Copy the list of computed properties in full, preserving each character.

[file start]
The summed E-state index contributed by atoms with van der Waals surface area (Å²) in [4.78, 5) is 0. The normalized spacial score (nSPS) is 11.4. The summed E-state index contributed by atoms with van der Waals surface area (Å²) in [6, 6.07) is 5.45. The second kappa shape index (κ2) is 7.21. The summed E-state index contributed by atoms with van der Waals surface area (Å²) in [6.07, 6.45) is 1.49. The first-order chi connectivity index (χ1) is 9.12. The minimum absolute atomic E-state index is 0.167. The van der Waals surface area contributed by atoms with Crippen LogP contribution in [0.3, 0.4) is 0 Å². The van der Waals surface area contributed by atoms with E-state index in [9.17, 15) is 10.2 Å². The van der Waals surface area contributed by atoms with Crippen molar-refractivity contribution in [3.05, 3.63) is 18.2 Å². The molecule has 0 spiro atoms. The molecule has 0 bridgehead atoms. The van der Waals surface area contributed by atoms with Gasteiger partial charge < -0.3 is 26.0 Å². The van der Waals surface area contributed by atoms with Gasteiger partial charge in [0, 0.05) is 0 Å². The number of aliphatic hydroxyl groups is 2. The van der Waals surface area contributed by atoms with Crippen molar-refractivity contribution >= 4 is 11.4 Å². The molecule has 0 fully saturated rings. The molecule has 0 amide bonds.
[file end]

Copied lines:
The summed E-state index contributed by atoms with van der Waals surface area (Å²) in [4.78, 5) is 0. The normalized spacial score (nSPS) is 11.4. The summed E-state index contributed by atoms with van der Waals surface area (Å²) in [6, 6.07) is 5.45. The second kappa shape index (κ2) is 7.21. The summed E-state index contributed by atoms with van der Waals surface area (Å²) in [6.07, 6.45) is 1.49. The first-order chi connectivity index (χ1) is 9.12. The minimum absolute atomic E-state index is 0.167. The van der Waals surface area contributed by atoms with Crippen LogP contribution in [0.3, 0.4) is 0 Å². The van der Waals surface area contributed by atoms with E-state index in [9.17, 15) is 10.2 Å². The van der Waals surface area contributed by atoms with Crippen molar-refractivity contribution in [3.05, 3.63) is 18.2 Å². The molecule has 0 spiro atoms. The molecule has 0 bridgehead atoms. The van der Waals surface area contributed by atoms with Gasteiger partial charge < -0.3 is 26.0 Å². The van der Waals surface area contributed by atoms with Gasteiger partial charge in [0, 0.05) is 0 Å². The number of aliphatic hydroxyl groups is 2. The van der Waals surface area contributed by atoms with Crippen molar-refractivity contribution >= 4 is 11.4 Å². The molecule has 0 fully saturated rings. The molecule has 0 amide bonds.